When we talk about allergies caused by wearing a watch, we usually think of the nickel allergy. Nickel allergy is a relatively common thing, that has no further complications, except an excessive rash and a generally unpleasant feeling. But, as with all allergies, it should be avoided by any cost. Titanium watches contain no nickel, meaning they are hypoallergenic in the term of the nickel allergy. However, there is a chance you are allergic to titanium, so…

Stainless steel has had and still has a pretty bad reputation concerning nickel allergy. However, stainless steel 316L is hypoallergenic, although it contains nickel. How is that possible? Well, the chemical structure of the 316L stainless steel makes nickel impossible to react with your skin. This is one of the many reasons why this type of steel is used for medical purposes.

Looking good

As they say, the beauty is in the eye of the beholder, or in this case, a watch holder. The visual appearance of the watch is usually the main reason why people decide to buy it. So, some people like patina, some like tarnish, people like different things. Except for rust, nobody likes rust. Both of the materials have a high rust resistance. Hence the “stainless” part in the steel. However, stainless steel keeps its fresh look much, much longer. Due to its scratch-resistance, a stainless steel watch will look brand new for a much longer time. Also, the shiny appearance of the stainless steel is the reason why they make jewelry out of it, and it can be colored, while titanium lacks that option. Titanium watches will look dull and a bit worn-out, after a while. Because, with time, they get a thin oxidizing layer that changes their color a bit and makes them rather blurry. But, again, people choose what they like, and that’s everyone’s right.

Weight of the chains

This is one of the reasons while titanium is a popular material for spacecraft. Titanium, alloys included, has one of the strongest weight-to-strength ratios in the periodic table. Meaning, a titanium watch will be much lighter on your hand than a stainless steel one. Or, to be precise, even 50% lighter. However, this is also a matter of preference. Some people like the heavier feeling on their wrist, while others go with the lightweight option.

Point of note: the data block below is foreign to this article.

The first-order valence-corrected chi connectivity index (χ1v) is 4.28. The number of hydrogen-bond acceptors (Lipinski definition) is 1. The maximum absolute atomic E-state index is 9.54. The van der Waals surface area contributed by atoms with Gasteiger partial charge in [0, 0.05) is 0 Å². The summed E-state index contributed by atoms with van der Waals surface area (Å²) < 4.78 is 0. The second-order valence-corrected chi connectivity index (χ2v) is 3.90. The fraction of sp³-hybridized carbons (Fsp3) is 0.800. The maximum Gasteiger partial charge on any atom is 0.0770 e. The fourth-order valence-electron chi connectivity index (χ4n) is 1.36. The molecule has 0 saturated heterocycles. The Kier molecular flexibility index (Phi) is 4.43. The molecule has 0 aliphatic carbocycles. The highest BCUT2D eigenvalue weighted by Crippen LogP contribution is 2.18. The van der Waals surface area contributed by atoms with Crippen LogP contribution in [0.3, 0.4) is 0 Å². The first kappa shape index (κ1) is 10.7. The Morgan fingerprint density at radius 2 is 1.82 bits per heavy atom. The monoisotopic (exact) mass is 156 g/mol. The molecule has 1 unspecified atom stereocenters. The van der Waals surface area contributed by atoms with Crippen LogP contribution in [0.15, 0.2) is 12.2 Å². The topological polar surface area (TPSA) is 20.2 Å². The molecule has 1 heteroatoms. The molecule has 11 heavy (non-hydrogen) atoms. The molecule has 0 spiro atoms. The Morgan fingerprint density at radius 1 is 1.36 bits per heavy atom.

Who is the winner?

As in any fair fight, there are no final winners in the battle between titanium vs stainless steel, as it’s up to the customer to choose. You know our pick. At Nordgreen, we make all of our watches strictly from 316L stainless steel. The true purpose of our watches is to be worn every day. That means, without the fear of getting scratches that would ruin the good appearance of our watches. Also, we like the versatility of our Nordgreen watches. We like to choose from rose gold, gold, silver or gunmetal color, without being limited to just one. In the end, we like the fact that our watches are affordable to our customers. Titanium watches are popular nowadays, there is no arguing about that. However, as we have seen a million times, the trends come and go, but elegance is eternal. We trust our Miyota movement, our fine Italian leather, and mostly, our elegant stainless steel watches.